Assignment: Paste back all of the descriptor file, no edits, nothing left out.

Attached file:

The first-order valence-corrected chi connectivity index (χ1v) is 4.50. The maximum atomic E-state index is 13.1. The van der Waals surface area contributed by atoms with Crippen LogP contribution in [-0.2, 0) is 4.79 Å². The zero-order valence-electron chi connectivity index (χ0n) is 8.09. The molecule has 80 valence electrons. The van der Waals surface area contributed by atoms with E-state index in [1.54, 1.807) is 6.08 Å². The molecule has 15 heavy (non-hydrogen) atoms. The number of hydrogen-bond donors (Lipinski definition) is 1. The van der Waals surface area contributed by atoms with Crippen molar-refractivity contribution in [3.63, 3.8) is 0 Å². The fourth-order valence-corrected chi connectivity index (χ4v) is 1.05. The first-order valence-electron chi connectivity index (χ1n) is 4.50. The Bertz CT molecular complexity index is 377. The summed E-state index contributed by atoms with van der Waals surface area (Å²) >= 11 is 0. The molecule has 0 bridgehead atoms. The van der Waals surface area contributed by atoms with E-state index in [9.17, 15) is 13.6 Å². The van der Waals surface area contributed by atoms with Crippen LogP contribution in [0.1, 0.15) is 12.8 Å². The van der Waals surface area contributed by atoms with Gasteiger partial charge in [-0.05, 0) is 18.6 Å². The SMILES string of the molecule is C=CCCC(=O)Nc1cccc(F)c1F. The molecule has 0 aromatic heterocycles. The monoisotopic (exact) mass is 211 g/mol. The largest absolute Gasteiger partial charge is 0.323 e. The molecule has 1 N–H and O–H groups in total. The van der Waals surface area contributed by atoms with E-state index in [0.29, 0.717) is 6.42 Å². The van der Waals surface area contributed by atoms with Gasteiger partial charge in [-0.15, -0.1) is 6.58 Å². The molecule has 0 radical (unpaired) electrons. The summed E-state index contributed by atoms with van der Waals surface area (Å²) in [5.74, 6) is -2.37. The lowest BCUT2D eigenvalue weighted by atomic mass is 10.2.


The first-order valence-corrected chi connectivity index (χ1v) is 4.50. The maximum atomic E-state index is 13.1. The van der Waals surface area contributed by atoms with Crippen LogP contribution in [-0.2, 0) is 4.79 Å². The zero-order valence-electron chi connectivity index (χ0n) is 8.09. The molecule has 80 valence electrons. The van der Waals surface area contributed by atoms with E-state index in [1.54, 1.807) is 6.08 Å². The molecule has 15 heavy (non-hydrogen) atoms. The number of hydrogen-bond donors (Lipinski definition) is 1. The van der Waals surface area contributed by atoms with Crippen molar-refractivity contribution in [3.63, 3.8) is 0 Å². The fourth-order valence-corrected chi connectivity index (χ4v) is 1.05. The first-order valence-electron chi connectivity index (χ1n) is 4.50. The Bertz CT molecular complexity index is 377. The summed E-state index contributed by atoms with van der Waals surface area (Å²) >= 11 is 0. The molecule has 0 bridgehead atoms. The van der Waals surface area contributed by atoms with E-state index in [9.17, 15) is 13.6 Å². The van der Waals surface area contributed by atoms with Crippen LogP contribution in [0.1, 0.15) is 12.8 Å². The van der Waals surface area contributed by atoms with Gasteiger partial charge in [-0.05, 0) is 18.6 Å². The SMILES string of the molecule is C=CCCC(=O)Nc1cccc(F)c1F. The molecule has 0 aromatic heterocycles. The monoisotopic (exact) mass is 211 g/mol. The largest absolute Gasteiger partial charge is 0.323 e. The molecule has 1 N–H and O–H groups in total. The van der Waals surface area contributed by atoms with E-state index in [0.29, 0.717) is 6.42 Å². The van der Waals surface area contributed by atoms with Gasteiger partial charge in [-0.15, -0.1) is 6.58 Å². The molecule has 0 radical (unpaired) electrons. The summed E-state index contributed by atoms with van der Waals surface area (Å²) in [5.74, 6) is -2.37. The lowest BCUT2D eigenvalue weighted by atomic mass is 10.2.